Miami Beach Senior High Alum Brings Meditation to Current Students

Miami Beach Senior High, or Beach High as any half-decent student who spent their share of time there remembers the place, fondly or otherwise, is a school deserving of the many colorful descriptors bestowed upon it. Among the pile of lovable nicknames, Beach High has on occasion been referred to as "un tremendo show" and "a carnival of idiots."

Generally speaking, though, you're not all that likely to find phrases like "house of tranquility," or "halcyon hideaway"being tossed around in association with the much maligned educational establishment that sits a stone's throw north of Lincoln Road and just a casual stroll away from the wide shorelines of South Beach. But if Elon Richman has his way, it may well be that Beach High is about to become a much more peaceful place.

Richman, who recently returned from a 6-month sojourn about the Indian subcontinent, has decided to bring meditation to the stressed, confused, borderline psychotic masses that make up the student body of our strange little alma mater. Aside from the affectionate vitriole that so many former Hi-Tides like myself enjoy spewing, those of us who've enough brain cells intact to reminisce over our days on Prairie Avenue can distinctly remember the tension of walking those halls, desperately trying to avoid fucking up on a 1,000 different fronts -- talking to girls, applying to colleges, cramming for tests, cheating like madmen. In retrospect, it's almost a goddamn miracle that any of us make it out of the joint alive.

It was precisely this vivid retrospective sense of the pressure we felt as students that drove Elon to start the meditation program.

"While I was in India, I did ten days of silence, called Vipassana, and learned to meditate," explains Richman. "I had a lot of anxieties before that and I didn't really know how to handle them, I didn't know how to quiet the mind and all the chatter that goes on, and that was something really huge for me to learn. I wished that I'd known about this earlier, especially during that crazy period in high school, so I thought I'd take it there [Miami Beach Senior High] and see if I could share it with the students."

And it turned out that his idea would receive a very warm reception. "There's been very little pushback, actually. All the teachers and administrators I've spoken to have been absolutely on board." Among those on board was Ms. Jennifer Russell, teacher of Biology at Beach High, who already has a reputation for being into alternative thought and organizes the meetings for the Beach High Ecology club, which intends to focus on introducing students to organic gardening in the near future.

As Elon explains, bringing meditation to Beach High was a relatively smooth process, "I put together a four-page proposal for a sort of 'Ecology Club Presents: Meditation Time,' that described when we would meet and what we would do for the thirty minutes, as well as some of the goals and benefits of meditation, and she dug the idea."

Richman's proposal reads like a short grant application. It's concise and direct, citing a number of studies from a variety of sources, ranging from the University of Pennsylvania to the Flinder's Medical Centre for Neuroscience, that have found measurable changes in the human brain and mental acuity as results of meditative states. According to Richman, there are about 200,000 public schools, mostly located in Michigan, California, and New York, with some form of quiet thought or reflective meditation period during the course of the school day.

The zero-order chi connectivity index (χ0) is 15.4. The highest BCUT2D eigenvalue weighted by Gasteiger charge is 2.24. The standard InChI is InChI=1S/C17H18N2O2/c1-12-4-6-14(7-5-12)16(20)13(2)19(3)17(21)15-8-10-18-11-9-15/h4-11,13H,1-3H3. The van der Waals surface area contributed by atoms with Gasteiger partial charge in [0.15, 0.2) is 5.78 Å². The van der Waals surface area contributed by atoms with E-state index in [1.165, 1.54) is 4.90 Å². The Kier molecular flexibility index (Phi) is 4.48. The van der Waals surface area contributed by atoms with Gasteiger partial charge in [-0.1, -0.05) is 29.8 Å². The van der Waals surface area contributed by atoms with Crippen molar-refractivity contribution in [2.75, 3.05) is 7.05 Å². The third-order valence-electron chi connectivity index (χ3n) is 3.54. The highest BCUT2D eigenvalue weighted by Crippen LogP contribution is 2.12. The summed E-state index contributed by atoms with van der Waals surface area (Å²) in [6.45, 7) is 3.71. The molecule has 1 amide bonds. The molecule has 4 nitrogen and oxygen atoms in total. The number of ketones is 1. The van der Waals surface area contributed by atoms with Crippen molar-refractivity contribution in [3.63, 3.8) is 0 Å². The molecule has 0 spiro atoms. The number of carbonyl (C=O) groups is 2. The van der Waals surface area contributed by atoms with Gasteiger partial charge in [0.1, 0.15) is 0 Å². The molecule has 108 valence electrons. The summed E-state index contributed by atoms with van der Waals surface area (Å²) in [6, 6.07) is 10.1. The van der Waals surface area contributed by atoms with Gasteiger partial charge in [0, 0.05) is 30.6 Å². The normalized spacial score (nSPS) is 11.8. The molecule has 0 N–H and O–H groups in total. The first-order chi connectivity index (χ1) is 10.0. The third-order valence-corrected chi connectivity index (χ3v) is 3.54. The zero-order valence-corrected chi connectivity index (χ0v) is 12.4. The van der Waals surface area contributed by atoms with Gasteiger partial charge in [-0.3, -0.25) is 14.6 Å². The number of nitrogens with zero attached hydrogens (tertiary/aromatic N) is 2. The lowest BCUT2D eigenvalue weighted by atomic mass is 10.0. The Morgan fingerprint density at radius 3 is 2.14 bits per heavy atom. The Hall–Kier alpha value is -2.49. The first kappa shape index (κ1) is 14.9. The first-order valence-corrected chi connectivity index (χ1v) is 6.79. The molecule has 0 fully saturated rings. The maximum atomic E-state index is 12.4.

"To the best of my knowledge, the closest thing in Miami-Dade County to a meditation program like the one at Beach High is at DASH (Design and Architecture Senior High), where one of the teachers, who happens to have a yoga instructors certification, leads a yoga session in the school courtyard during lunch," says Richman.

So far, it appears the program is off to a great start. At the first meeting, Richman says, "We had about 25 or 30 kids, and the responses from them have been totally positive, saying they felt refreshed and more able to tune out the noise outside the classroom. My drive now is to be there every day so that I can keep giving these students a place to decompress and learn a helpful skill."

Elon give a straight forward explanation when asked how this meditation period works.

"Basically, we meet at 2:35 once school gets out and spend the first 10 minutes discussing the benefits of meditation and I give a little bit of an explanation of the technique. We do a 2-minute practice run to make sure everybody's comfortable and on the same page, then we do 10 minutes of silent meditation and afterwards, we talk about it."

Richman is very pleased with the initial success of the program and he has high hopes for its future.

"For now, the goal is to get more attention and more exposure and try to get someone like Ms. Russell to do 10 minutes of meditation at the beginning of each class, since they have hour and a half long periods nowadays. Eventually, I'd love to have it institutionalized as a part of the general school day like the other 200,000 schools that have already done just that."

And for those of us who passed through Beach High, who loved it and hated it so dearly, who suffered and sucked the marrow out of that oddball institution on a daily basis, the prospect of a happier Hi-Tide, one with a sense of serenity in their life, is a goal to strive for and a bright future to look forward to.

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Travis Cohen is a writer for Miami New Times and covers subjects ranging from arts and architecture to marijuana and monkeys with herpes. He graduated with honors from Vanderbilt University with a bachelor's degree in English in 2012 and began working with New Times shortly thereafter. He was born and raised in Miami.